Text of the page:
You have to trust what Jesus said. You can’t go by feeling. You have to go by faith. And, of course, that faith is in the Word. You have to trust His judgment, trust His knowledge of you. Not just about life but about you. How you are the person He knows you are—your abilities, your passions. Trust the Scripture that He will not have us bear more than we can bear. And then when things get heavy beyond our capacity, He will make a way of escape.

The yoke is not something He is having you do. The yoke is the relationship. You are yoked together in this relationship and He’s leading. Even if you don’t understand where He is taking you, as [He is] the senior, you follow. That’s why the image of the yoke is of two oxen moving together. If you can’t move together, then it’s going to upset whatever it is that we have responsibility for. That’s why I talk about City Harvest being yoked together, the people being yoked in relationship and moving together.

How can we do that better?

Knowledge of God. Knowledge of Scripture. Knowing brings peace. In anything in life that you have to face, if you have knowledge of it, then it’s easy. If you don’t have enough, then you struggle and you have fear.

What happens if husband and wife are not equally yoked; they’re on different spiritual levels?

Whoever is the more mature must pray for guidance on how to help the other one grow. And also understand that where a person is mature in the knowledge of God and have skills in the Word, maybe the spouse is more mature in other areas, has skills in other areas. So there must be that appreciation.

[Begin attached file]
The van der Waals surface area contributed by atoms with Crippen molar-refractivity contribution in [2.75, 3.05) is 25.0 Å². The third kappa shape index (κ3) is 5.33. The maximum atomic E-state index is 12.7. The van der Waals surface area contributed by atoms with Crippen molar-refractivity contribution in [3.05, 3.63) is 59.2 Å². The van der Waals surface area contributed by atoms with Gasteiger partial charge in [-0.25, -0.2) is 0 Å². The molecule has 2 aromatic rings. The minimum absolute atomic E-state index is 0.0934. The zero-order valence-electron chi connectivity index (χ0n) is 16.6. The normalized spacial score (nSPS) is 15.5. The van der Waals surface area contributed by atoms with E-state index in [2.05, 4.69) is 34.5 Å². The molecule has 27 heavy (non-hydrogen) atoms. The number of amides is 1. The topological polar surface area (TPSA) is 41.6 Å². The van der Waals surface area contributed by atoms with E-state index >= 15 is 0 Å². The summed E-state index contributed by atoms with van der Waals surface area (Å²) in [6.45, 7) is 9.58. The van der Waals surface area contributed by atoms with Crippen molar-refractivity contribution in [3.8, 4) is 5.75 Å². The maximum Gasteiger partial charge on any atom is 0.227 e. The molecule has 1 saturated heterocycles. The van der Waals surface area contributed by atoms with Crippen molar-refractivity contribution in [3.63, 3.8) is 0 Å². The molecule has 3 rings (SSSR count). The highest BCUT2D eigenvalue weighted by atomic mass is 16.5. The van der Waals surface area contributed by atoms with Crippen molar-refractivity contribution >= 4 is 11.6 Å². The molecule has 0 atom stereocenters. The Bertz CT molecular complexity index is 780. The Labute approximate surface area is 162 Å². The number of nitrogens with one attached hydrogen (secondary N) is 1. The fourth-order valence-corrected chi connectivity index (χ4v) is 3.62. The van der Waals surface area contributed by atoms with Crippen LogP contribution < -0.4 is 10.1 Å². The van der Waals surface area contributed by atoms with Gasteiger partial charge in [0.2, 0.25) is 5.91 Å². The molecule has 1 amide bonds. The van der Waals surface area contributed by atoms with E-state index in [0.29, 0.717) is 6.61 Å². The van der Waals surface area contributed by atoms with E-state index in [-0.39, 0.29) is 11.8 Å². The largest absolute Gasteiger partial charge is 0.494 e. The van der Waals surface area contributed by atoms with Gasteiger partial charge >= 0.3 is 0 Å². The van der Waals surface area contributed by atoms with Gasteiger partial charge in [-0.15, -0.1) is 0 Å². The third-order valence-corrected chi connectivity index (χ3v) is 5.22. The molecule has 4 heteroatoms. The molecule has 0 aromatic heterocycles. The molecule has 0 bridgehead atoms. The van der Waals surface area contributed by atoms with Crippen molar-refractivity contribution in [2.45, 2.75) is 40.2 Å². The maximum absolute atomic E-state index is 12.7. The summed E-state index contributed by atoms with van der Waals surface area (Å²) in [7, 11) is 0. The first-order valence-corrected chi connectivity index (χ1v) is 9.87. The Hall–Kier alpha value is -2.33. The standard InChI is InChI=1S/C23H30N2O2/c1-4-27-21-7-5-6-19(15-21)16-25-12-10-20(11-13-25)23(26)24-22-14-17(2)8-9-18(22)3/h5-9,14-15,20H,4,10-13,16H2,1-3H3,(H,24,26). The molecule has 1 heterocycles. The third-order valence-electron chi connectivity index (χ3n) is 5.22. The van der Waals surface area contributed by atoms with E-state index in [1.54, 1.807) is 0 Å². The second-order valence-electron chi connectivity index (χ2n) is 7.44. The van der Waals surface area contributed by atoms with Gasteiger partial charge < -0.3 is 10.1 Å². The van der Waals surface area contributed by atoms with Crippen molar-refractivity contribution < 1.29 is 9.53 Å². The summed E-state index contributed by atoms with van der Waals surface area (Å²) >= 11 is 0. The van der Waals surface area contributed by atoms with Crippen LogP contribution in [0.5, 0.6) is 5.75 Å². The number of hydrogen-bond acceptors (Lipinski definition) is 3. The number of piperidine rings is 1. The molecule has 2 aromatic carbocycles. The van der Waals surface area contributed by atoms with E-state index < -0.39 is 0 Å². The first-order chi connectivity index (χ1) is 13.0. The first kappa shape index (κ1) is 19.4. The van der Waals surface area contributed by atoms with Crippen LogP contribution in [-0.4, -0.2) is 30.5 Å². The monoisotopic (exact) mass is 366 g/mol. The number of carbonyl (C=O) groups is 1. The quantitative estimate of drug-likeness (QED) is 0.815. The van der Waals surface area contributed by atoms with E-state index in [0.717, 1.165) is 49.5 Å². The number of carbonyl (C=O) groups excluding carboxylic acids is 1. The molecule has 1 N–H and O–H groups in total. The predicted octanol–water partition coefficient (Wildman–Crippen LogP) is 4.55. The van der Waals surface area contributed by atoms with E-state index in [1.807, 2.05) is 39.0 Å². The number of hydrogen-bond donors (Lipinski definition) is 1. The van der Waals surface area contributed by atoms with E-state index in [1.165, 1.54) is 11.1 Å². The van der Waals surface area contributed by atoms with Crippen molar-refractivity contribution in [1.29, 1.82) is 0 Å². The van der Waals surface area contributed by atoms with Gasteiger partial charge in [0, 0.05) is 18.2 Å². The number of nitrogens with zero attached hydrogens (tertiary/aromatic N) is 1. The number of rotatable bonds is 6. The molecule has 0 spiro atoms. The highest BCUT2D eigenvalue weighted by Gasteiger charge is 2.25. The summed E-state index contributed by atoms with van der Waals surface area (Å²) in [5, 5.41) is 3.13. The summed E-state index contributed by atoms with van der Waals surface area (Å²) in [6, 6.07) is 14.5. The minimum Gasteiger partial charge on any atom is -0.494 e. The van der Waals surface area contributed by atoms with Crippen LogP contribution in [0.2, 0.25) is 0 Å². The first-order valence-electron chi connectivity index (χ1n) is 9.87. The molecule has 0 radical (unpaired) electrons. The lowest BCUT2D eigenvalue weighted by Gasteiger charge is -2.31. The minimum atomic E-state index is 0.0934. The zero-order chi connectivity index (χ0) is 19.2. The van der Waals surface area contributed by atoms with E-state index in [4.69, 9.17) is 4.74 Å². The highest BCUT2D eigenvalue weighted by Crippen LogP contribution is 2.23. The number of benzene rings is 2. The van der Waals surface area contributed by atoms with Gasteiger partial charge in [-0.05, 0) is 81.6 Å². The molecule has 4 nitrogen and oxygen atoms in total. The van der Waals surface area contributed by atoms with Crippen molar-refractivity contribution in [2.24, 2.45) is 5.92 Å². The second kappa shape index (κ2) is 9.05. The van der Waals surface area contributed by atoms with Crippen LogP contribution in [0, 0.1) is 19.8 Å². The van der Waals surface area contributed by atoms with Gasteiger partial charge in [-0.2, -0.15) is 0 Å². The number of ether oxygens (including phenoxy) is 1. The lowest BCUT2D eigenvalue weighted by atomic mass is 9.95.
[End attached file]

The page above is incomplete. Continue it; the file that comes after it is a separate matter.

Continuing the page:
Also—without getting into a marriage seminar—there is no model for marriage. There’s no one-size-fits-all model for marriage. Every person is uniquely different. We can learn from other models what works for us as a couple. Often we try to fit every marriage relationship into that one model and it doesn’t work. If the husband is an introvert and the wife is an extrovert, the tendency is for the wife to try to fit the husband into the model—“We gotta pray together every morning at 6am, we gotta go and visit Christians!”—when all he wants to do is be home with the kids, and she thinks he’s not spiritual. That’s why it’s important that the church doesn’t give models to the church that are unrealistic. But you do give them tools. When Israel went into the Promised Land, they weren’t mature, but they had all the tools to mature. The church, we give all the tools to be successful in what they do.

How do we “yoke together” with new people coming into our church?

You need to have systems in place, programs in place, people in place. I think you have it, but it’s still growing. It’s still evolving. You’re taking in new people. You’re functioning under a peculiar set of circumstances, peculiar to City Harvest. You are showing your resilience, your tenacity, your convictions. You’ve demonstrated some of the most powerful internal fortitude because of the conditions under which you as a church continue to do the work. Maybe some others would have quit by now.

As our Advisory Chairman you have been with us through these last two years. Has how you feel about City Harvest changed?

It absolutely has changed. I have a greater love and appreciation for Kong and Sun, because of what they’re doing. Everyone loves a comeback!